It's not an identity authentication scheme we we don't provide an OAuth or SAML endpoint and Cloudflare.com And dash Cloudflare.com was not really meant to be an identity provider.
It's possible Cloudflare could build an identity provider. At some point, I have no idea if we did.
You'd be able to hook even if we let you create an account in the identity provider and use that to log into Cloudflare the Cloudflare application was designed to provide access control and authentication for the application itself so Short answer is, if you want to use an identity provider and not use one time pins.
There are plenty of them out there Cloudflare hasn't built one so Just wanted to mention that one.
Next question. I've got four minutes left. So I'm going to kind of go through this one relatively quickly, which is somebody was wanting to build a workers live video stream.
Where they use it for token. And service to the user.
And they link to An article from Y Combinator where somebody was using Workers to really store images in a third party place and do an image rewrite to serve up their content.
And I just want to touch on this briefly one Cloudflare has a paid paid video services we have Cloudflare stream and streaming CDN The question is not really whether or not the content should be cached on Cloudflare's edge or not.
It's whether or not to be served to Cloudflare based on our terms of service.
I'm not part of trust and safety. But what I would say our terms of service are pretty clear if it's a disproportionate Percentage of traffic that's being a non website traffic that's being served.
It's in violation of the terms of service.
I think that being said, there's a very different between I'm building a Seminar that's going to allow 25 people to log in for live streaming of this event and I want to stream an event to 20,000 or 200,000 people One of those is likely going to come to the attention of of our trust and safety team.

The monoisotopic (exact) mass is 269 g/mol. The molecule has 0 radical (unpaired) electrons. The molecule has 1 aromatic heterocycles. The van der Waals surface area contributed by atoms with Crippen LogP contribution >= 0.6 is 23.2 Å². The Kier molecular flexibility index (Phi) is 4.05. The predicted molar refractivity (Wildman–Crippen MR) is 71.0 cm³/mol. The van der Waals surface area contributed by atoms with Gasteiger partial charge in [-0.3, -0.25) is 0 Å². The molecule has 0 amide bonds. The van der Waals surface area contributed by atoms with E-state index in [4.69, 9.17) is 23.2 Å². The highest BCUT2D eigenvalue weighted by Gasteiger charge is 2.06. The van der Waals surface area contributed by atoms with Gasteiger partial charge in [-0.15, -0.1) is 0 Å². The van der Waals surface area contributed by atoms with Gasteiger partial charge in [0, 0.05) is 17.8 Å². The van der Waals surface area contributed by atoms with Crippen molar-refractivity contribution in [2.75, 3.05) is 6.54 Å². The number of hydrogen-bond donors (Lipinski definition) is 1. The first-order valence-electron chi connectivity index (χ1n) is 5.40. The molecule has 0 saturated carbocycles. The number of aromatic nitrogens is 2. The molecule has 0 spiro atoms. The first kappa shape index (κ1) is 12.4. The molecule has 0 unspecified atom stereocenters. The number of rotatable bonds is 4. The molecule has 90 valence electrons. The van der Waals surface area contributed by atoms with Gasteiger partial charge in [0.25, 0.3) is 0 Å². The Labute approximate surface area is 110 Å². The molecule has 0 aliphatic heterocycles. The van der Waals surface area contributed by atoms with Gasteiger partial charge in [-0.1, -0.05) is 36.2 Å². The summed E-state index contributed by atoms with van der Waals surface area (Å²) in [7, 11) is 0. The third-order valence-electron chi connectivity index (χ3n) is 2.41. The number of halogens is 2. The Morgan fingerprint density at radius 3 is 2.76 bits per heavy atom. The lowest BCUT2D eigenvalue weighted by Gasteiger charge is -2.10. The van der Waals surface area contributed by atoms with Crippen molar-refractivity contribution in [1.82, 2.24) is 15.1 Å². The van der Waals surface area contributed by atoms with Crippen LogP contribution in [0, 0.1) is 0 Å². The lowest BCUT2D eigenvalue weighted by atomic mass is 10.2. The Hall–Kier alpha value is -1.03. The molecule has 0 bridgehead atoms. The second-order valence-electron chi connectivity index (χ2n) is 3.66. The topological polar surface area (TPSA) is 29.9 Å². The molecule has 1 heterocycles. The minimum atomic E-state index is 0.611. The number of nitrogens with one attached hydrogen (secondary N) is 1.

The other one probably won't That being said, you know, we have an enterprise sales team, you're welcome to reach out to them and talk about that.
That's not really something that specifically can be answered in the in the community.
And then Last one here is error DNS points to a prohibited IP and you can see in this case the IP addresses that are here.
I've seen this more and more lately, which is customers are adding zones to Cloudflare And in the process of adding that the zone was already on Cloudflare it already had orange clouded records and they're adding the zone again to move into a different accounts.
Cloud has a tool that scans for DNS records and returns those results and pops them into the cloud for dashboard to try to make it easy to migrate From a different platform to Cloudflare, but we won't look behind The orange cloud settings to tell you what the IP addresses are of another site that is on Cloudflare And so that's what's happened in this place is we basically scan for the records, the records that came back with Cloudflare IP addresses, we plug them in happily.
But those aren't the true origin IPs.
So part of the bringing your zone on to Cloudflare is making sure that all the DNS records you need are there because one, our scanning tool won't necessarily Get everything and then to making sure they point to the right place.
And in this case, the right place would be the origin server not Cloudflare's IP address.
So that's Just a tip there.
And then last one was somebody that wanted to block IP addresses and scan for EMV files.
In theory, one can do this with a Cloudflare worker.
I think The other place to do this relatively straightforward in a straightforward fashion is to use fail to ban, which is a third party tool.
There's some integrations where people have already written that automatically connect Cloudflare Lots of options.
So with that, we're running short on time. I want to thank everybody who joined.
If you haven't checked out the Cloudflare community. If you're not hanging out here answering questions or asking questions.
Please feel free to join us.
And with that, please stay tuned. Matthew has a special guest on shortly and I for one, I'm looking forward to it.
So thanks again for joining.